This paper presents findings from a three-year action-research project that focused on enhancing first-year students' engagement with exemplars. The exemplars were explicitly designed as pedagogic tools located within the taught curriculum to engage students proactively in feedback processes based on formative activities around their developing subject knowledge. Despite the large numbers of students (n=100+ students per iteration), activities were carefully designed to offer dialogic exemplars-based opportunities for students to make sense of information from varied sources which they could then use to enhance the quality of their work and learning strategies, as opposed to providing students with conventional teacher-directed feedback/feedforward comments. Importantly, the selected samples (representing a quality range) took the form of formative writing-to-learn exercises, in marked contrast with the more conventional use of samples drawn from summative tasks. This had a major bearing on the teachers' confidence in focusing the samples and associated dialogic activities on feedback processes that were directly linked to evaluating relevant subject knowledge in advance of summative testing. Students were required, in preparation for the workshop, to undertake the same task, and activities based on comparing their work with the samples formed the basis of a two-hour teaching session. In effect, then, this positioned the exemplars as pre-emptive formative assessment, contrasting strongly with the approach reported in many exemplars-based studies, where samples are often selected for student analysis and discussion to represent the genre of the imminent summative assessment, but on different topic areas, for fear of imitation or stifling students' creativity. In sympathy with sustainable feedback, the teachers' focus throughout was on trying to develop first-year students' evaluative judgment within the discipline. Findings, based on surveys, interviews and reflective diaries, illuminated ways in which, however, in the early iterations of the three-year action research cycle, over half of the students became confused and distracted by what Hawe et al. refer to as the 'mechanics' of assessment. Thus in the final cycle the same activities were reframed to promote the development of evaluative judgment even more explicitly, by involving students in the prior co-construction of rubrics. Results revealed dramatic changes in the ways in which students interpreted the same activities, given this further shift towards pedagogic discourse. These will be reported and linked to the literature, offering critical insights into the growing body of work on students' responses to exemplars and sustainable feedback procedures.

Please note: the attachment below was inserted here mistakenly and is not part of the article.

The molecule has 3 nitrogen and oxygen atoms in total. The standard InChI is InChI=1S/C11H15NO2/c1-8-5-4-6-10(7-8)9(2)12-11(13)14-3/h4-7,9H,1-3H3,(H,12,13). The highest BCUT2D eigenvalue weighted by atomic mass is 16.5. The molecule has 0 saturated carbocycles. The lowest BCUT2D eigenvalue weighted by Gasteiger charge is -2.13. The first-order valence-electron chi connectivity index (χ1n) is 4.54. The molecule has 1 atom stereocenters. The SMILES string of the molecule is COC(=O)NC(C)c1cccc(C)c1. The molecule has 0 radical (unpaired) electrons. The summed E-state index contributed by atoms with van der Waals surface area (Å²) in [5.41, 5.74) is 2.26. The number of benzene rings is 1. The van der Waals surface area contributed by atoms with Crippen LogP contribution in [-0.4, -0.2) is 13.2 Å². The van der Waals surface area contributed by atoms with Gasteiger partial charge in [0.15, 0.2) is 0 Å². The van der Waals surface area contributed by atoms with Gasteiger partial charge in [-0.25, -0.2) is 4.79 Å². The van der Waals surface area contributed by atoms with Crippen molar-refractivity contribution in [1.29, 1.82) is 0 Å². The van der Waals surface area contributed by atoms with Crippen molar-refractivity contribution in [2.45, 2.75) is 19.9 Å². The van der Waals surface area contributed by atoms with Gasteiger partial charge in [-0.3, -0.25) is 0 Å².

|Publication status||Published - 28 Jun 2018|
|Event||7th International Assessment in Higher Education Conference: Transforming Feedback: Research and Development Conference 2018 - Manchester, United Kingdom|
Duration: 28 Jun 2018 → …
|Conference||7th International Assessment in Higher Education Conference|
|Abbreviated title||AHE 2018|
|Period||28/06/18 → …|